After thirty hours of travel, my plane landed in Bombay (Mumbai) India. Nothing in my personal, missionary, television watching experience had prepared me for what I would see there. The only word that I know that comes close is squalor.
The way the Bombay airport is designed, I had to actually exit the airport in order to rendez-vous with the other two men that I would travel with. We had to come on seperate planes because of a price issue with the airline. Fortunately, they only arrived 15 minutes after me. Unfortunately, I had to take my first steps in India virtually unguided.
The first thing that you notice in Bombay is the smell. I caught the fragrance before I ever exited the terminal. It smells like sewage. I was told that of the 19 million people who live in Bombay, 10 million of them live in slums. I believe it. I could see what looked like miles of slums from the plane. The people use the street as their bathroom. Some places literally smell like a latrine.
The second thing that you notice in Bombay is the mass of people. People are everywhere. They are crowded together like stacked wood. I can't imagine how they live in such conditions. Many of the people that you see beg for their food. From the time that I left the terminal, to the time that I found my friends, to the time that I got into the car, I was thronged by hungry little boys. They touch your hand and pull your shirt. They bring there hands to their mouths and they grunt. They are begging for money for food. Their "beggar pimps" watch them like a hawk. Give any one of them a dime, and it will promptly be confiscated.
I was relived to find my traveling companions. They were men who had been to India multiple times. They knew how to negotiate the city. When I found them I also found our guide for the day. His name is Matthew. Matthew is a pastor just outside of Bombay. He pastors a small church and takes care of around 11 orphans. He takes care of these children with his wife. They do the cooking, the cleaning, the wash, and everything. Of course, the children help, but the adults do most of the work, and they shoulder the financial burden. Matthew works with Emmanuel Ministries.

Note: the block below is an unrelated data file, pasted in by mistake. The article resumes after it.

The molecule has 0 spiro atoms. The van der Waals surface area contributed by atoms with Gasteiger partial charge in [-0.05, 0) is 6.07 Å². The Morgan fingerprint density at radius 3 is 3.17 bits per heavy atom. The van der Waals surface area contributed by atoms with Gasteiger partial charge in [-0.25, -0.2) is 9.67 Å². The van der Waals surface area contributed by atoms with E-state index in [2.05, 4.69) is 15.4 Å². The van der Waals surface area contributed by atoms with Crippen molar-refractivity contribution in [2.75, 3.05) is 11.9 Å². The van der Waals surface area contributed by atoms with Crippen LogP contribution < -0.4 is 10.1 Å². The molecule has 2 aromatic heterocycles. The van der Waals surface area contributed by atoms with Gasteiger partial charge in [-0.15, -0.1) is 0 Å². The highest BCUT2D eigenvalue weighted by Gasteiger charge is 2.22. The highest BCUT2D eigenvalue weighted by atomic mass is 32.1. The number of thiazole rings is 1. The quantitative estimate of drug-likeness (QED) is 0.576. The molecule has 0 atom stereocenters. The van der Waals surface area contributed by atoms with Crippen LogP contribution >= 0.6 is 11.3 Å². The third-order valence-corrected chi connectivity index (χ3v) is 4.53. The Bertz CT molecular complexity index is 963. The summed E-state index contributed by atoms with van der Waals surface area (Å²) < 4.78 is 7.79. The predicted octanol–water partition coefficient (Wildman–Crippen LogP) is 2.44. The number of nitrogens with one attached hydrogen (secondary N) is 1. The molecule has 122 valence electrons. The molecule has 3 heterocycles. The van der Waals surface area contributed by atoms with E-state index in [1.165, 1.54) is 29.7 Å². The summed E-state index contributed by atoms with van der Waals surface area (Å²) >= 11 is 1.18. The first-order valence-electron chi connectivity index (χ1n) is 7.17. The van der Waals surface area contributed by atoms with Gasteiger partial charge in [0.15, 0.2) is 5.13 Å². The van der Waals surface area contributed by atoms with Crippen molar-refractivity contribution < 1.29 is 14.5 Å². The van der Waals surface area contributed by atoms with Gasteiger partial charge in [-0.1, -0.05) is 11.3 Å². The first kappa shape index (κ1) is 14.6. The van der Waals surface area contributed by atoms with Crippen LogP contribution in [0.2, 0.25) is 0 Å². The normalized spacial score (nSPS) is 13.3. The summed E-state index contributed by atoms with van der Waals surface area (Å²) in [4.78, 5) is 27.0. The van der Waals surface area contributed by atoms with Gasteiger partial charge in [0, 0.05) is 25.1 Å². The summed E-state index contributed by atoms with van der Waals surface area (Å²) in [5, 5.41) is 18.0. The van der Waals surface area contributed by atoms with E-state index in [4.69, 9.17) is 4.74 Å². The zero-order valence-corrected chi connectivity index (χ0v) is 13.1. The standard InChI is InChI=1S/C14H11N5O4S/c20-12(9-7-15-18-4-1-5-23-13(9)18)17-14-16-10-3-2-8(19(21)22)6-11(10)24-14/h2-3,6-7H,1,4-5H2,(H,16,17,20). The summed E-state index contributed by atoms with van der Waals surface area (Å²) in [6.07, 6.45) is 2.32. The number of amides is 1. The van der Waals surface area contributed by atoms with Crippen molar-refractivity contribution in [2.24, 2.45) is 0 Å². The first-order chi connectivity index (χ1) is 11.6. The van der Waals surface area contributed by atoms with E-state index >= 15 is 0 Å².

Another thing that shocks you about India is the traffic. It is bumper to bumper and fender to fender. You see camels, cows, pigs, bicycles, scooters by the thousands, and just about anything else you can imagine wondering the nearly laneless roads. And they drive like maniacs. The horn is the only law on the street. When you hear it, you move or you get hit.
Matthew took us to our hotel. It was right across the street from a very large slum. I should take a little time to describe what a slum is. Mostly, these shanties are just three walls and a tin roof. They have dirt floors and no sewage. Everywhere you look there is garbage piled high. It looks like New Orleans after the hurricane. Yet people live there day after day.
The hotel that we had arrainged was a five star hotel. The contrast was incredible. It was, by far, the most luxurious hotel I have ever stayed in. The floors were all white marble. The decorations were exquisite. The beds were fabulous, and the view was...of a slum. Lavish living across from absolute poverty. This is the Inida I saw. It is a country of contrasts. By the way, the hotel cost me $80 a night. Not bad for five star accomadations. As I looked out the hotel window, I felt the guilt of privilege.
These are my first impressions of India. I do not know if they are fair, but this is how I felt. The poverty that I have seen in the USA, Brazil, and Portugal did not touch what I saw in India. It was overwhelming. What is worse is that I firmly believe that much of this physical poverty is due to the spiritual absurdity of the caste system. The caste system enslaves people to squalor. It is a part of the Hindu religion, and I hate it.
I am a pastor serving in my hometown of Albertville, Alabama. The greatest evidence of God's grace in my life are my wife, son, and daughter. One look at me and then my wife will tell you that her "yes" was a modern day miracle. Otherwise, I am almost completely mundane.